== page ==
Internal Advisory - the primary/core members shall share in the responsibility of supervising and directing core staff in the shared facilities and participate in budget planning and decision-making in overall direction of the SCRC operation, programs and services.

External Advisory - composed of representatives from parties that have a vested interest in the research unit, responsible for reviewing annual progress, normally 1) Dean of Medicine, 2) Office of the Vice President (Research & International); 3) Executive Director of Canadian Paraplegic Association (MB) and 4) Board member of Manitoba Paraplegia Foundation.

SCRC Visiting Scientist Program - SCRC endeavours to host 1-3 visiting scientist lectures each year, of which one may be co-sponsored with the Winnipeg Chapter of the Society for Neuroscience, and one every 3 years co-sponsored with the Univ. of Manitoba Viktor Havlicek Memorial Lecture Fund (co-ordinated by the Director).

SCRC Journal Club - ongoing weekly seminars by SCRC students and researchers as well as researchers from other UM departments.

2. Categories of Membership

A. Full Members

Full Members are defined as "Core", hold a faculty appointment at the University of Manitoba, contribute substantial effort to SCRC research, and contribute to the SCRC program from their operating grants.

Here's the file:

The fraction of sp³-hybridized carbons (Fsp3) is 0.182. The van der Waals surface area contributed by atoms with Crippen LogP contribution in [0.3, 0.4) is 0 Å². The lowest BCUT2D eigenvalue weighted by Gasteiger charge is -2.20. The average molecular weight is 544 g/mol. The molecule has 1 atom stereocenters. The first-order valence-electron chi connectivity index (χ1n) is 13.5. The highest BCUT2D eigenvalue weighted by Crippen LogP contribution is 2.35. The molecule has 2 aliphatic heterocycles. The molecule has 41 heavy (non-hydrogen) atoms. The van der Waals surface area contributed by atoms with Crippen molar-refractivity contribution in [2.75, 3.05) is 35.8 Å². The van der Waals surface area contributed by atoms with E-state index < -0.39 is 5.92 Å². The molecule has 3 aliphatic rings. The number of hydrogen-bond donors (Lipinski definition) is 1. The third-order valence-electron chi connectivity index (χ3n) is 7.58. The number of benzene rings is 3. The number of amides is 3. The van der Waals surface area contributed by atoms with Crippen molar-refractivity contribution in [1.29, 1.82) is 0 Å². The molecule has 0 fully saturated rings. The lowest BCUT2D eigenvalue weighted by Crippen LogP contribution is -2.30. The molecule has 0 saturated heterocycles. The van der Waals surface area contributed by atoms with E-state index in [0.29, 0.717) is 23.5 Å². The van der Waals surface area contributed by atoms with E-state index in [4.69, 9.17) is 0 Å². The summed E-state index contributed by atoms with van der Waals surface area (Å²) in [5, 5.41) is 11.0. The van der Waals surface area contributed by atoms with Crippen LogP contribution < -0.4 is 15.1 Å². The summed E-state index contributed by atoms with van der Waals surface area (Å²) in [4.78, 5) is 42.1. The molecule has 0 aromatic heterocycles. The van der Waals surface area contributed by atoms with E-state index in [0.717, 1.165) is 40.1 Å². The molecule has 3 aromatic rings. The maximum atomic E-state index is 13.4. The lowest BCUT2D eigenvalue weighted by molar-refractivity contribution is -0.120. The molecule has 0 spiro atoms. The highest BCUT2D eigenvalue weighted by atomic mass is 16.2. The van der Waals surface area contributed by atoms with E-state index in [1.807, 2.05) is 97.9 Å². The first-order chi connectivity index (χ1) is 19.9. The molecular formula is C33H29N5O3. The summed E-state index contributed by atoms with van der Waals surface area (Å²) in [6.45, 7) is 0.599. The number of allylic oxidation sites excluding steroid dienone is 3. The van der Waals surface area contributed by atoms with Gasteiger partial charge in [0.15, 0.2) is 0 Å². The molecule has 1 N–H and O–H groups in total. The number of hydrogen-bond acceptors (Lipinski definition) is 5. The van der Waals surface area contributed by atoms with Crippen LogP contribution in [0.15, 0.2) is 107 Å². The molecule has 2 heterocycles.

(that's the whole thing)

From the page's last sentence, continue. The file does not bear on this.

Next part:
B. Affiliate Members

An Affiliate is a faculty member who is interested in spinal cord research, but whose primary research effort is in another neuroscience discipline.

3. Procedures for appointments

The selection of faculty appointees for membership in the Centre is decided by verbal concensus of the primary/core members. The suggestion for membership may come from an SCRC member or an external party, the invitation from the Director.

4. Privileges and responsibilities of membership

  • All members must hold an academic appointment at the University of Manitoba and be actively conducting and/or supporting basic research and/or clinical studies on functional systems of the spinal cord.
  • All members shall benefit from the visiting speaker program, journal club and resident seminars, and information network systems coordinated by the administrative unit office.
  • Primary/core members who contribute financially from their external grants to the SCRC program shall have access to shared personnel and research facilities.
  • Members shall participate in regular informal meetings to review progress on individual and group projects and plan future endeavours.
  • Members shall participate in fundraising, public relations and media events for the benefit of the overall SCRC program.

Purpose of this Site

This web site was set up to provide information about the research underway at the Spinal Cord Research Centre primarily to prospective students, postdoctoral trainees and research collaborators, as well as potential funders or partners interested in supporting spinal cord research in Manitoba.